Chase Headley Out of Tribe’s Reach (FanSided Faux-Winter Meetings SIMULATION)

thejake4eternity
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Sep 22, 2014; Bronx, NY, USA; New York Yankees third baseman Chase Headley (12) hits a solo home run against the Baltimore Orioles during the eighth inning at Yankee Stadium. Mandatory Credit: Brad Penner-USA TODAY Sports

The trade rumors about free agent third baseman Chase Headley have been swirling lately, and rumor has it the Indians have some interest.  Well, after trade talks for Kris Bryant fell through in the FanSided Faux-Winter Meetings simulation fell through, we had a great deal of interest in signing Headley, too.

Headley is a bit of an enigma.  He enjoyed what seemed to be a breakout season in 2012 when he hit 31 homers and put up a .286/.376/.498 slash line while playing half of his games at the pitcher-friendly PetCo Park.  According to www.fangraphs.com, he was worth 7.2 wins above replacement that year.  However, he hasn’t even come close to repeating those numbers since.  During his career, he has posted an Ultimate Zone rating as high as 28 in a season (2014), or as low as -6.4 (2011).  The simple fact is, Chase Headley is a solid player, but you have no idea what to expect from him coming into 2015.

As we mentioned in an earlier post, Lonnie Chisenhall doesn’t seem to be the long-term answer at third base.  His infield defense really hurt the Tribe last year, and his bat wasn’t good enough to cover it.  However, Headley would provide a veteran bat with 30-homer power potential, as well as a 13 Defensive Runs Saved/28 UZR defensive upside.  To put things in perspective, Chisenhall was rated as having a -15 UZR with -14 DRS in 2014, and has never hit more than 13 home runs in a season.  Furthermore, Headley can hit from both sides of the plate, making him a valuable protection bat in the middle of the order.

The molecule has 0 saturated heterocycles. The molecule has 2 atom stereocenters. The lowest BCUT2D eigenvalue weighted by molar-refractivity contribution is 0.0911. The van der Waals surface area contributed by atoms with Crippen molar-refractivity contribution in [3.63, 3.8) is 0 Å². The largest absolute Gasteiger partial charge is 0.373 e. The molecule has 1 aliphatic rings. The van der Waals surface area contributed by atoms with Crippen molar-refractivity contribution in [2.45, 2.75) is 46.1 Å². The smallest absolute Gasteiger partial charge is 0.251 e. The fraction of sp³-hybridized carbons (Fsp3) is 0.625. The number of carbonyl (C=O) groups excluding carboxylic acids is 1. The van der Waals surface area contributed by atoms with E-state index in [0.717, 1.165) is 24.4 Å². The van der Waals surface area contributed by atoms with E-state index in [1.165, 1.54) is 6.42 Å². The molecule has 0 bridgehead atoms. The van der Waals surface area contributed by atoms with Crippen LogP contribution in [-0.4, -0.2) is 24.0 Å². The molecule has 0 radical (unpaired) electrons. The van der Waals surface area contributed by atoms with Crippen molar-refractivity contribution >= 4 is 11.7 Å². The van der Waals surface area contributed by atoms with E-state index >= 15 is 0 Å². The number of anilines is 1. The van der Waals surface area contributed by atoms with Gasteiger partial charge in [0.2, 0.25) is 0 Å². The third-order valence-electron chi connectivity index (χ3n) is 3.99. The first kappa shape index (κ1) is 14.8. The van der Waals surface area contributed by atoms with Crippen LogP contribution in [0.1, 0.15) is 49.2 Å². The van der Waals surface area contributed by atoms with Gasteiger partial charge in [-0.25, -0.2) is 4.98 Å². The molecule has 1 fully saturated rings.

Ultimately, however, we were unwilling to give Headley more than three years and $40 million.   The fact that he wasn’t tied to draft pick compensation was a plus, but it just seemed too risky for a small-market team to give a fourth year to a third baseman on the wrong side of 30 who has dealt with injuries and inconsistency throughout his career.  The high-payroll Philadelphia Phillies were able to swoop in and grab the third baseman for four years and $50 million.

Do  you think we should have offered Headley more than $50 million over four years?  We encourage you to comment below, or tweet us at @wahoosonfirst

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